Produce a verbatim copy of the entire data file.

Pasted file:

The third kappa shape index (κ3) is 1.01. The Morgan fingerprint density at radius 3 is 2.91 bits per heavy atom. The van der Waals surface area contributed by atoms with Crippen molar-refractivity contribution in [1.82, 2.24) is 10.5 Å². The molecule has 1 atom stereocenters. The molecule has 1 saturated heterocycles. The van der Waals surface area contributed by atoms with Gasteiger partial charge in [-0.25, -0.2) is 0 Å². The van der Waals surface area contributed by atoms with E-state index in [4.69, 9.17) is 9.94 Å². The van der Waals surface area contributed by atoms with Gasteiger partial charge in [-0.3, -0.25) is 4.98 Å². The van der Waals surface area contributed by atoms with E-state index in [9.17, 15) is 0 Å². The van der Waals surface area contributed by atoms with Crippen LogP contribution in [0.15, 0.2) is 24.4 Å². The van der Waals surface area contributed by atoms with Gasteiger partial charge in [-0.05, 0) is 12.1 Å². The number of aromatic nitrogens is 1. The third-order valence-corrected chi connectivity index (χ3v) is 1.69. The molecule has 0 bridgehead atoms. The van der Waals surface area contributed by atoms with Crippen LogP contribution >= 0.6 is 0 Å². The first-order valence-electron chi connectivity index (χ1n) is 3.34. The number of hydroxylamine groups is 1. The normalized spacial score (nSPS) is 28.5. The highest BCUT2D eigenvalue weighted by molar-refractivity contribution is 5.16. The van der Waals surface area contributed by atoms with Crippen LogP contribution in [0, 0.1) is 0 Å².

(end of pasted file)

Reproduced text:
The third kappa shape index (κ3) is 1.01. The Morgan fingerprint density at radius 3 is 2.91 bits per heavy atom. The van der Waals surface area contributed by atoms with Crippen molar-refractivity contribution in [1.82, 2.24) is 10.5 Å². The molecule has 1 atom stereocenters. The molecule has 1 saturated heterocycles. The van der Waals surface area contributed by atoms with Gasteiger partial charge in [-0.25, -0.2) is 0 Å². The van der Waals surface area contributed by atoms with E-state index in [4.69, 9.17) is 9.94 Å². The van der Waals surface area contributed by atoms with Gasteiger partial charge in [-0.3, -0.25) is 4.98 Å². The van der Waals surface area contributed by atoms with E-state index in [9.17, 15) is 0 Å². The van der Waals surface area contributed by atoms with Crippen LogP contribution in [0.15, 0.2) is 24.4 Å². The van der Waals surface area contributed by atoms with Gasteiger partial charge in [-0.05, 0) is 12.1 Å². The number of aromatic nitrogens is 1. The third-order valence-corrected chi connectivity index (χ3v) is 1.69. The molecule has 0 bridgehead atoms. The van der Waals surface area contributed by atoms with Crippen LogP contribution >= 0.6 is 0 Å². The first-order valence-electron chi connectivity index (χ1n) is 3.34. The number of hydroxylamine groups is 1. The normalized spacial score (nSPS) is 28.5. The highest BCUT2D eigenvalue weighted by molar-refractivity contribution is 5.16. The van der Waals surface area contributed by atoms with Crippen LogP contribution in [0, 0.1) is 0 Å².